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Tuesday, September 11, 2012

Genre Painting

From Leonardo to Lucy, genre painting depicts our lives.
It occurred to me today that, broadly viewed, painting has always been a lot like TV. Or, more accurately speaking, inasmuch as painting preceded TV by a few thousand years, maybe I should say, TV is a lot like painting. Whatever the case, it's interesting to compare the two. On the one hand, we have history painting, on the other hand, news and documentary channels. We have landscape painting and the Discovery Channel not to mention dozens of travelogues every night. We have the Romantic style and on TV we have everything from Gray's Anatomy to soap operas and reality TV. And perhaps most popular of all, there are the TV sitcoms, which would be analogous to what we call in art, genre painting. And interestingly enough, while this type of painting no longer seems very popular, its TV counterpart has never been more so. Perhaps that's more than just coincidence.

Aprile, 1470, Francesco del Cossa, a Renaissance sitcom?
Just as the sitcom is as old as TV, older in fact, if you consider that it grew out of similar radio shows, so too is genre painting quite ancient, dating back to at least the sixth century BCE when the ancient Greeks decorated their pottery and walls with scenes of labourers, athletics, and partying. In Medieval times, such scenes found their way into various "books of hours" or prayer books, serving as calendars, illustrating the work and play associated with the various seasons. In 1460, Francesco del Cossa took this formula out of the prayer book applied it to fresco, painting an amazingly realistic series of scenes from various months of the year (above). One of the more impressive is a painting depicting workers preparing a grape arbor. It can still be seen today in remarkably good condition in the Palazzo Schifanoia in Ferrara, Italy.

The Bean Eater, 1580-90, Annibale Carracci
On a much more intimate, perhaps even humorous level, Annibale Carracci's The Bean Eater (right) from around 1585 is an unidealized man caught between bites while on the table before him is a strikingly naturalistic still-life of food and drink allowing us an interesting, if somewhat unappetising, insight into the daily diet of the Italian middle-class during the Renaissance. Such works were often not intended for display but as painting and drawing exercises for art students. The Carracci family ran one of the first formal art academies.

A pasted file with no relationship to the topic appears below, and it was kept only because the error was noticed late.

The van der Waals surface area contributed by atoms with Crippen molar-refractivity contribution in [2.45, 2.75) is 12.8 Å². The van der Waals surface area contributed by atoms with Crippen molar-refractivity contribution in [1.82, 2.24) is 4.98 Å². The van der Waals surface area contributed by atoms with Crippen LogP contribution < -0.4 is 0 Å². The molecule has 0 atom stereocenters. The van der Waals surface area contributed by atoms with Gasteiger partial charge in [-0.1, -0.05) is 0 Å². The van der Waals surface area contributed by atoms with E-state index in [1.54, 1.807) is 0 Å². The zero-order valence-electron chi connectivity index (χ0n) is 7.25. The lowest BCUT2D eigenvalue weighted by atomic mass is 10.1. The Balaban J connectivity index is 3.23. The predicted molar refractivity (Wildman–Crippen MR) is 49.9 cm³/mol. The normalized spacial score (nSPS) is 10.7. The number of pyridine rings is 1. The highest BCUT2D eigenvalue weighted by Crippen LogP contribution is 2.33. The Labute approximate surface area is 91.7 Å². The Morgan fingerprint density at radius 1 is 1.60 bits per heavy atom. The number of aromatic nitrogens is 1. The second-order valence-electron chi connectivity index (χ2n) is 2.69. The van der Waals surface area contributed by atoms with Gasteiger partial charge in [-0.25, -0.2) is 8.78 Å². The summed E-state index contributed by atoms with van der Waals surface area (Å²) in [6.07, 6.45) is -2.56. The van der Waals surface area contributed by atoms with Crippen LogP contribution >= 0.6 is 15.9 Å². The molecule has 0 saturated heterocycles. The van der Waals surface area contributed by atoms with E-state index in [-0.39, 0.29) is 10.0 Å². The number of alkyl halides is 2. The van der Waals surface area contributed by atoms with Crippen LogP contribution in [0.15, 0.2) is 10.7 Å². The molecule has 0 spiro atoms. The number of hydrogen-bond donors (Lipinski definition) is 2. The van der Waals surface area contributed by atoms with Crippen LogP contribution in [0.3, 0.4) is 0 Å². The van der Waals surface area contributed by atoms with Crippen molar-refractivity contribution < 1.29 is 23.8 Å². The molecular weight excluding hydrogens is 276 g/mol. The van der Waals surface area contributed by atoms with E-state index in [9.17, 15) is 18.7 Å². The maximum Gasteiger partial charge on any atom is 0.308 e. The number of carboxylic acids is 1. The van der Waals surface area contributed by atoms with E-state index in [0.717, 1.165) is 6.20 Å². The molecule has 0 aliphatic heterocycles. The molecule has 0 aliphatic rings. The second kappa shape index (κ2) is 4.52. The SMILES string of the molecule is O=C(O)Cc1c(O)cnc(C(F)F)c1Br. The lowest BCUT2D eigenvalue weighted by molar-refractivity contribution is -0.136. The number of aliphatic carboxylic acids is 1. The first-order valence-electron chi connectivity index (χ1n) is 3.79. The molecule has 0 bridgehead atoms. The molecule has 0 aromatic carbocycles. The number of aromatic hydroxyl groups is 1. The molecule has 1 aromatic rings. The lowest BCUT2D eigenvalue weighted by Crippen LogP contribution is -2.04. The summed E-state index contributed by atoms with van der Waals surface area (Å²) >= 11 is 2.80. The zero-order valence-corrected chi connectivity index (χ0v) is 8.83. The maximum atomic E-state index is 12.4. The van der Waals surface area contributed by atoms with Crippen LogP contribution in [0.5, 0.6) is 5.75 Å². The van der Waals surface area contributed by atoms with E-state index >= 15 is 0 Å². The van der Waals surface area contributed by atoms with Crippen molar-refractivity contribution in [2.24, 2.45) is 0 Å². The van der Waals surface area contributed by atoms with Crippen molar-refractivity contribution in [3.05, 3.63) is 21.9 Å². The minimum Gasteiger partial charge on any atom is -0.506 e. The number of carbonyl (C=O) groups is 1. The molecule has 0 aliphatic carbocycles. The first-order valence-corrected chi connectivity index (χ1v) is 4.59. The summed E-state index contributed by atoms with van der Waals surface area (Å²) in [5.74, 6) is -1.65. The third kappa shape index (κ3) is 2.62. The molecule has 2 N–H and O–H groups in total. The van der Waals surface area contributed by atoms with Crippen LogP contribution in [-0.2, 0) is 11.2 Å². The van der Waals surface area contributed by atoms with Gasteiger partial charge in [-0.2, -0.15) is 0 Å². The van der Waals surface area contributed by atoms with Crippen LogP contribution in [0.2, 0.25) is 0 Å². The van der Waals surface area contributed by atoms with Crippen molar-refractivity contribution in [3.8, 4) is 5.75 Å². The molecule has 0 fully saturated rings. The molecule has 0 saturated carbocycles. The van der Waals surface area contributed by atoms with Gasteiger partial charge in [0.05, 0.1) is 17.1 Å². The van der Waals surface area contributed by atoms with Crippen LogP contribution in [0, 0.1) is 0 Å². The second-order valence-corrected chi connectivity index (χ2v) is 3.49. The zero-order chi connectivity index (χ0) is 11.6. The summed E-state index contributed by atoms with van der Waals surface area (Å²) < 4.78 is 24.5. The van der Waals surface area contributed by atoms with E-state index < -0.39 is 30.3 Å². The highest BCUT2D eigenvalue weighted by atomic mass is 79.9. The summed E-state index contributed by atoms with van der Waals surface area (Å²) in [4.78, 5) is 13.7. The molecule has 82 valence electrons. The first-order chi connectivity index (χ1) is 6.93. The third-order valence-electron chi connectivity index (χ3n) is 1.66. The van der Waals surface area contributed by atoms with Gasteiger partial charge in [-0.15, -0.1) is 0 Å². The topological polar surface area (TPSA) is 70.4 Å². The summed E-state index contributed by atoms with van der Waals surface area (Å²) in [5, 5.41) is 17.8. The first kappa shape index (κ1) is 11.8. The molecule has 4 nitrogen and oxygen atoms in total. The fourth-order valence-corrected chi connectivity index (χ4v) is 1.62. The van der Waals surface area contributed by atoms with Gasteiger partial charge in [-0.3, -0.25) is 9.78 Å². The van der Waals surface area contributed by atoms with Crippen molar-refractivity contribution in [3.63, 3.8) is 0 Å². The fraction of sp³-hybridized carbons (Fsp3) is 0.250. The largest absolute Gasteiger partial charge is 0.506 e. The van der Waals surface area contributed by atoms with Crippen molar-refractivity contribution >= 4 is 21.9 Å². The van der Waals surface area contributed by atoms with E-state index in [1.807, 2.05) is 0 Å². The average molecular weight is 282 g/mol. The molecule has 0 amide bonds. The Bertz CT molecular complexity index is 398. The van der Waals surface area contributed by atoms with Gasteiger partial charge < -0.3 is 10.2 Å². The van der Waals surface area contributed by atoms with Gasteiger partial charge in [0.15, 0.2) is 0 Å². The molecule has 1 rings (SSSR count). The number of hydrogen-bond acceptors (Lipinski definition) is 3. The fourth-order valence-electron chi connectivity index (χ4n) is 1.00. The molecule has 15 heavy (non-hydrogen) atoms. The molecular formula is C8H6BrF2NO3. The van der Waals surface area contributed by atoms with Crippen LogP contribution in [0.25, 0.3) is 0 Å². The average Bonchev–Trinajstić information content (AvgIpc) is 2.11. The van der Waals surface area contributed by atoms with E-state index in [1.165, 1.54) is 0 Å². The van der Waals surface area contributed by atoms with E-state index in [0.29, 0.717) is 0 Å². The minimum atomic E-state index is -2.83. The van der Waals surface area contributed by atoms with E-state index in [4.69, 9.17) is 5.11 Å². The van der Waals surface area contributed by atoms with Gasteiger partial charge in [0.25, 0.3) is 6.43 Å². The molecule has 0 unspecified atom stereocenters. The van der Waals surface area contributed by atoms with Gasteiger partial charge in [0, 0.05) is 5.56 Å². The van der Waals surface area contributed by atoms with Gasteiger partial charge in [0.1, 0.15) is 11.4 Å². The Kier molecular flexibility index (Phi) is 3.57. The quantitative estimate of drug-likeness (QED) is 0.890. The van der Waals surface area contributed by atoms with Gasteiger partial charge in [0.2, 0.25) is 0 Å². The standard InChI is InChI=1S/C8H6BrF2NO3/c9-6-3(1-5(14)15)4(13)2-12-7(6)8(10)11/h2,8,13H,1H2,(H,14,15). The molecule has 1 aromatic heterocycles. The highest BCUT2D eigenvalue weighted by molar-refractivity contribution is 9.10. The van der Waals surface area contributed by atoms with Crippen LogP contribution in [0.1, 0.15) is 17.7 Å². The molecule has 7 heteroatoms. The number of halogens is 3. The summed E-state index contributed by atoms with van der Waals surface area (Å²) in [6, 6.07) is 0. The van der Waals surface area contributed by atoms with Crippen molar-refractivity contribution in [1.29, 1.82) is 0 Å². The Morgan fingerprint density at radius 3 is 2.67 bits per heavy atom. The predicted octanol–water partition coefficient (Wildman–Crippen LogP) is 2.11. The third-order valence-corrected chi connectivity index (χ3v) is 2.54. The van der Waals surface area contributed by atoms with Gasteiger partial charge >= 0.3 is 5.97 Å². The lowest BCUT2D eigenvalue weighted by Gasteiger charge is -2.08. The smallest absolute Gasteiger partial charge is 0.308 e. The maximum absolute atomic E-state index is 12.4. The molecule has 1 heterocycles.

The Dissolute Household, 1660, Jan Steen--definitely not Ozzie and Harriet.
Just as in TV production we have wide shots, medium shots, and close-ups, it would seem the electronic media learned their craft from painting, or more precisely from motion pictures, which took their cues from genre painting. The Dutch were fond of the wide-angle, room-size genre interior. Jan Steen in his 1660, The Dissolute Household (above) depicts no less than eight characters, a dog, and a monkey enjoying such pastimes as music, smoking, eating, dozing, courting, and card playing in a very much "lived-in" scene of middle-class domestic comfort. We're tempted to compare it to The Brady Bunch.

Woman Baking Bread, 1854,
Jean-Francois Millet
During the nineteenth century, genre took a very much more serious turn with the work of Jean-Fran├žois Millet’s various depictions of peasants in what has been termed the Realist style (right). By that time, genre had worked its way down the academic painting hierarchy to just one notch above pet portraits. At best, it was not deemed a fit subject for "serious" painters (though many of them indulged in it anyway) and at worst, attracted the suspicion of being vaguely subversive in it's holding up to light the harsh realities and desperate plight of the peasant class in all the subdued nobility of their tiresome daily labors. Genre painting, even in depicting the daily life of the upper classes, a common subject during the late 19th century, has always lacked much in the way of glamour. It wasn't portraiture, the momentary activity depicted always superseded the figures themselves as individuals. And, insofar as it does study humanity, Genre depicts stereotypes, in fact perhaps even going so far as creating stereotypes. It then invites us to apply meaning to the scene or event, implying morals, and/or wringing new, insightful messages from its images and activities.

The Street Enters the House, 1911,
Umberto Boccioni
In the 20th century, we immediately think of Norman Rockwell as the ultimate genre painter, though in fact, artists as diverse as Umberto Boccioni in his 1911 The Street Enters the House (left), and Roy Lichtenstein in his 1963 In the Car (bottom) have also employed various forms of genre in their work. But that was almost fifty years ago. Why is genre no longer popular today? Perhaps TV does have something to do with it. Genre has narrative elements, and along this line, television, with it's moving images, dialogue, plot-lines, laff-tracks, and incredibly efficient delivery system is vastly superior to the painted image. But that's no news to anyone, least of all painters. Today, if we still had a viable painting hierarchy, we'd have to place genre well below pet portraits, perhaps just a notch above pretty little cottages with candles glowing in all the windows. Apart from TV, is it our values, the painting market, changes in interior decorating tastes, the high level of technical expertise demanded of genre painters, why is it there's so little contemporary genre done today? Could it be--all of the above?
In the Car, 1963, Roy Lichtenstein--genre, no dialogue necessary.

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